Everything you need to know about the new rules for pubs and restaurants ahead of lockdown easing on ‘Super Saturday’


PUBS, restaurants and bars can reopen tomorrow for ‘Super Saturday’ as the nation comes out of “a long hibernation” – but heading out for a pint will look very different under the “new normal”.

Strict guidance tells pub and restaurant owners to prevent interaction between people in their venues – including clamping down on live music and ordering food and drinks through an app.

Pubs will look different once they finally reopen next Saturday

Government guidance has laid out plans for pubs to reopen without transmission of coronavirus soaring.

The PM said yesterday he was looking forward to the bustle to return to Britain’s streets as he announced most businesses would be able to reopen.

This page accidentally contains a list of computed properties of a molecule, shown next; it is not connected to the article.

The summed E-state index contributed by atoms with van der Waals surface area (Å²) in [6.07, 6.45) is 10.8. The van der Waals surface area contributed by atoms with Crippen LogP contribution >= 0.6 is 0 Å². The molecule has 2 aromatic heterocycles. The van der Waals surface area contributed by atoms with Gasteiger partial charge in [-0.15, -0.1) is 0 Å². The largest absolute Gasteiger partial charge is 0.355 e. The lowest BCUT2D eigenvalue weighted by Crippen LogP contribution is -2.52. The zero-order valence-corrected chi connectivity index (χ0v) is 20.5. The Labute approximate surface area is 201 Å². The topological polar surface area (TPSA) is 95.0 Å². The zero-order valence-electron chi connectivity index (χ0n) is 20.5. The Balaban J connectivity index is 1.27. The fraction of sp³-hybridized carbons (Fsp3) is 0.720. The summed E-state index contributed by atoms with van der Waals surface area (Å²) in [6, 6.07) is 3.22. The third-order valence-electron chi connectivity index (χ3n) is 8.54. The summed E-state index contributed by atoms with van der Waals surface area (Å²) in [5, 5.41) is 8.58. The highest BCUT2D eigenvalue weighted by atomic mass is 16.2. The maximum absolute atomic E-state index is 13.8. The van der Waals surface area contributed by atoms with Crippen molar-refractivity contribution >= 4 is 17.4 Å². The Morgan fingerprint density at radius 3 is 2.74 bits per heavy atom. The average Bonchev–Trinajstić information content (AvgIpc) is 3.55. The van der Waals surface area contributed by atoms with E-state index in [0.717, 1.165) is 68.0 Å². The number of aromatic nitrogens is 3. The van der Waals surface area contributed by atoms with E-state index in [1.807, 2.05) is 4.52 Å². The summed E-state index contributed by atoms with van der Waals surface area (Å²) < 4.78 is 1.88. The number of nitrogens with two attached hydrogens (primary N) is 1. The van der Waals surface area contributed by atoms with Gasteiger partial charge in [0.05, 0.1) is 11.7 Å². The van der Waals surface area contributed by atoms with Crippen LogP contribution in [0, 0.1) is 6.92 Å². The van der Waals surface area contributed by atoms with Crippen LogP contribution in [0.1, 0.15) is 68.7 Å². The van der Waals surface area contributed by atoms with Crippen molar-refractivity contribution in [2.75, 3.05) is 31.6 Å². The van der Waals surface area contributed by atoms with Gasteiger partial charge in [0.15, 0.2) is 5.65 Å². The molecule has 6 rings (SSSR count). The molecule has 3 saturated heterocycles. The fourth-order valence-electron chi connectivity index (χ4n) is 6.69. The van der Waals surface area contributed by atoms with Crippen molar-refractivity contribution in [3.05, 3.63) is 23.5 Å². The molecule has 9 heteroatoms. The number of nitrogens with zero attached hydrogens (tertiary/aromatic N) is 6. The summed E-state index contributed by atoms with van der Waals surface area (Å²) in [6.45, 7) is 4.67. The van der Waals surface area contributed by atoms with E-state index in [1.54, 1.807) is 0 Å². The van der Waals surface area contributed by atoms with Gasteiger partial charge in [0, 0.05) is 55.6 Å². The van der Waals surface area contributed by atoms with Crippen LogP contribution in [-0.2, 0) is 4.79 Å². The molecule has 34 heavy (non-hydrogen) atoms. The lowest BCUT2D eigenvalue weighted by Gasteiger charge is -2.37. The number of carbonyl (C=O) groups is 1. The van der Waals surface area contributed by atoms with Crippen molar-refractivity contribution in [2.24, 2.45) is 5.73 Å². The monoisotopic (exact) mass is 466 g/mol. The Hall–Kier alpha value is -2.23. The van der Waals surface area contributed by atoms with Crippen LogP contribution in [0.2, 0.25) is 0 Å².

Mr Johnson told the House of Commons: “We will also re-open restaurants and pubs.   

But he warned: “All hospitality indoors will be limited to table-service, and our guidance will encourage minimal staff and customer contact.”

The PM has refused to rule out bringing back a national lockdown if coronavirus cases start to rise again – so restaurants and pubs will have to follow strict rules to make sure people stick to social distancing.

Table service

The days of crowding around bars waiting to order are over in a “new normal” of pub visits.

Venues and being encouraged to be table-service only, and have guests order drinks and food through an app where possible.

The guidance said: “Indoor table service must be used where possible.

“Outdoor table service should also be encouraged though customers are permitted to stand outside if distanced appropriately.”

The guidelines do not rule out ordering from the bar entirely, but warns venues should “prevent customers from remaining at the bar or counter after ordering”.

Pubs have been told to “encourage the use of contactless ordering from tables where available – for example, through an ordering app.”